As a young child, Rithson R Marak got interested in fish farming after seeing his father feed the fish after long days in his field, in Meghalaya’s Nengmandalgre village.
Years later, when he was working as a peon in the state Education Department, he realised its potential, and began constructing a fish pond measuring around 0.3 hectares in 1983 to supplement his income.
Lakadong Turmeric is a special variety of turmeric from Lakadong in Meghalaya’s Jaintia Hills, and has a curcumin content between 7% – 9% as against 2% – 3% in other varieties. This gives it its bright yellow colour and a variety of healing properties. Buy it here.
With just his hands and a few implements, he painstakingly built the fish pond over the course of three years. By 1986, he began fish farming, becoming the first person in his village to take it up.
Today, Rithson, who retired last year from government service after working as a peon in the state Education Department, has three fish farms measuring a cumulative 0.6 hectares.
Assisting him are initiatives like the state-sponsored Meghalaya State Aquaculture Mission (MSAM) and Blue Revolution. Under MSAM, there are various schemes that enable local fish farmers to construct new ponds, fish sanctuaries, enhance their value chain and build infrastructure that includes fish feed mills, FRP Hatcheries, eco-hatcheries, etc.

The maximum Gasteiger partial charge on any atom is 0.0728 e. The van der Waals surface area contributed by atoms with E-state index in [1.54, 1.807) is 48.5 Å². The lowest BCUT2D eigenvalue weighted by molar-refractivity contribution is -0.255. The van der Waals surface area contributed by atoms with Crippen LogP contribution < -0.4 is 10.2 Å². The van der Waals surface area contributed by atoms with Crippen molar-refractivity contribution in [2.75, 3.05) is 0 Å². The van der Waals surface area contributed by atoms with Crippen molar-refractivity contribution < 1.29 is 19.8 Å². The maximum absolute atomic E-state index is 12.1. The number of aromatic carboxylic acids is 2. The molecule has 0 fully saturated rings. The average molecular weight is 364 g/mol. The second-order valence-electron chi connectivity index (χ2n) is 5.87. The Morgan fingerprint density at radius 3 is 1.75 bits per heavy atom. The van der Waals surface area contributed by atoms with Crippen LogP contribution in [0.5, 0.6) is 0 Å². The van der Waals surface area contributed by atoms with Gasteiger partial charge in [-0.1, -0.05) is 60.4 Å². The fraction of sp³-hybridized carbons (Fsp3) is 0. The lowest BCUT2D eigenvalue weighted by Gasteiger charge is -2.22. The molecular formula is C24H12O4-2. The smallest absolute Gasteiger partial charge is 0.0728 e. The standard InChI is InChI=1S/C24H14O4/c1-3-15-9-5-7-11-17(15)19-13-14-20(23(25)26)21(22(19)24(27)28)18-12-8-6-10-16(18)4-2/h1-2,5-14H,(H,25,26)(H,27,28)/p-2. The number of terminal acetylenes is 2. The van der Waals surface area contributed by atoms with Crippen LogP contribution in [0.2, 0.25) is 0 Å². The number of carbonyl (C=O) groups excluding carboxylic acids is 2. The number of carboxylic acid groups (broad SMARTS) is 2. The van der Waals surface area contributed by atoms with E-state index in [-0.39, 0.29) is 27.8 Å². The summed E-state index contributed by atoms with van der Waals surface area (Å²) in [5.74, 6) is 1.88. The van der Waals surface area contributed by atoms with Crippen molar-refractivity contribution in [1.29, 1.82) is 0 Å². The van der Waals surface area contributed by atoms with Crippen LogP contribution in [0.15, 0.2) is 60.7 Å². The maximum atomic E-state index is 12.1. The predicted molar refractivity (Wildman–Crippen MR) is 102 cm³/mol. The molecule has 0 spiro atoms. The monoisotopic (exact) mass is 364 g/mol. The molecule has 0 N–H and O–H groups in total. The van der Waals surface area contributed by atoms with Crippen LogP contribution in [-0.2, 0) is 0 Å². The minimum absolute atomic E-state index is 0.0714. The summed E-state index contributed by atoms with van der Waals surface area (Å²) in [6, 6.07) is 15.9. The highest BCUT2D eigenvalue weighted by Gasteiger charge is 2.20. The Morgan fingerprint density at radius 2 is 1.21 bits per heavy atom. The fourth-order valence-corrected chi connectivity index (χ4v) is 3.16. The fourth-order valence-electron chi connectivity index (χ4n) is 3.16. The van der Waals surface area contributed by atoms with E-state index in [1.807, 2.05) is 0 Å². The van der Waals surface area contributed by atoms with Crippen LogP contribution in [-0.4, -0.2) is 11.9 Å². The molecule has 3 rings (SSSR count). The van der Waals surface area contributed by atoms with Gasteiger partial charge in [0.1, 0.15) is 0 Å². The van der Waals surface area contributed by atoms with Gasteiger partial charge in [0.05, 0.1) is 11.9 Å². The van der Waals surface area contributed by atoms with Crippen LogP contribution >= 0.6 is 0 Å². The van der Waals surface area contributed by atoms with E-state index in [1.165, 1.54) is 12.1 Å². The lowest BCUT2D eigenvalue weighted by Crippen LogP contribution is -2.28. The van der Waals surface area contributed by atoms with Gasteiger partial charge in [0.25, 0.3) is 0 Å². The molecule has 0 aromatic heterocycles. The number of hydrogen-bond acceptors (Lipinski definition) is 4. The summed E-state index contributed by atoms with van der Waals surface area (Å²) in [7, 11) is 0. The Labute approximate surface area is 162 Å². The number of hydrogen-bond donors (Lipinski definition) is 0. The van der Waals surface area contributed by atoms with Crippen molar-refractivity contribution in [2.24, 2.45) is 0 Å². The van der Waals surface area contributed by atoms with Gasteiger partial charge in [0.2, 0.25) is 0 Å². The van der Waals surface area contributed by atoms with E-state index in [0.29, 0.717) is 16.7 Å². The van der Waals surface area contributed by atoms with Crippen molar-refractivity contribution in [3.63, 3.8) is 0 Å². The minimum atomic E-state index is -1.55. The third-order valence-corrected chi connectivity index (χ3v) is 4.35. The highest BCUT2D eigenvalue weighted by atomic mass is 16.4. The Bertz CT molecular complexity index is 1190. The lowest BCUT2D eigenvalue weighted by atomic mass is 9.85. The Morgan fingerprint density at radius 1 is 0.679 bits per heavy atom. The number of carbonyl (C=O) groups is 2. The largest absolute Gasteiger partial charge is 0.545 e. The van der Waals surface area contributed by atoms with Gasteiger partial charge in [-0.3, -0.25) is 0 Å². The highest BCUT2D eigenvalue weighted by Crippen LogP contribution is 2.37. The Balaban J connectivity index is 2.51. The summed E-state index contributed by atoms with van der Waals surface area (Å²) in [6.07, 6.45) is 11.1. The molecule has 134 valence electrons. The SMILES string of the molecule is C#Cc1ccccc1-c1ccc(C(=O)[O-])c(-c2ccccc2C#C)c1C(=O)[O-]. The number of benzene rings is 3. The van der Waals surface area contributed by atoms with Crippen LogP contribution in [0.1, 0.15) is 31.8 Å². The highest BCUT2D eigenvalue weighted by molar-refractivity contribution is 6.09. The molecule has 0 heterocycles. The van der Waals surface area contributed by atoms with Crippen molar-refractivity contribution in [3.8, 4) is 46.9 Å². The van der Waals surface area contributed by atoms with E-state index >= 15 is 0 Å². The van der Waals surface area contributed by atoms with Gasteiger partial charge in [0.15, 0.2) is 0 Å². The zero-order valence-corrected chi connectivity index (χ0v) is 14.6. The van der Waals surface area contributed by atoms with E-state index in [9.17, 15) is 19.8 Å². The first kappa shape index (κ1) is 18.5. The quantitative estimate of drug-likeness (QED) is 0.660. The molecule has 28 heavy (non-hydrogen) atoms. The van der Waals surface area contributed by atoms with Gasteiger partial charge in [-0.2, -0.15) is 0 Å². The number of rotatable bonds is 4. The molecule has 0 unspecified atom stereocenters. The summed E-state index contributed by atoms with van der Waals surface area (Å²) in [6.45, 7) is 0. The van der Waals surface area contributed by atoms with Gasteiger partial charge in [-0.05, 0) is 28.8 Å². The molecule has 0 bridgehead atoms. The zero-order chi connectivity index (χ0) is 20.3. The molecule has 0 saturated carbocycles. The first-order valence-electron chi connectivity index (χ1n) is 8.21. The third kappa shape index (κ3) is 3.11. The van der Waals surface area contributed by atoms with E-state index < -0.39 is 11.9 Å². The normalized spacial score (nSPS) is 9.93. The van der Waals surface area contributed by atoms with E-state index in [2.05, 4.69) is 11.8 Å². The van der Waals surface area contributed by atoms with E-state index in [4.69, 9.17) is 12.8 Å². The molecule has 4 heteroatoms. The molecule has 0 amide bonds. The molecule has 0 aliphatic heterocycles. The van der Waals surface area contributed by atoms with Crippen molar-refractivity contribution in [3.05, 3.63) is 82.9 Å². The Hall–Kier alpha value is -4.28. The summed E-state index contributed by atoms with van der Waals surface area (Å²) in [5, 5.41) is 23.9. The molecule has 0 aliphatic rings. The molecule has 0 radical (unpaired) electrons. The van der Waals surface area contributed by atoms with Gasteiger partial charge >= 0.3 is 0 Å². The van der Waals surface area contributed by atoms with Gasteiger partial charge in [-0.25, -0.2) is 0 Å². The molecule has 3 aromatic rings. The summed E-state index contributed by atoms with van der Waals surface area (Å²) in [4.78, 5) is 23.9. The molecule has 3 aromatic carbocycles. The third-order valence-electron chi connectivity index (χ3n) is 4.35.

Rithson has immensely benefited from various schemes under MSAM. Aside from fine-tuning his knowledge of fish farming with the latest techniques, the fisheries department also gave him resources to construct another 0.1-hectare pond, besides offering assistance in recent years for procuring feed and other equipment.
Thanks to these initiatives, from selling 300-400 kg of fish in a year, his yield has gone well beyond 500. He also learned about what type of fish to rear, and added two new varieties to his list.
“Back in the 1980s, there was no equipment and logistical help available. The village is still hard to reach as there are some streams to be crossed only when the water level is low. One can only imagine the difficulty in arranging things,” says Swapnil Tembe, the deputy commissioner of East Garo Hills district, who visited his farms earlier this month.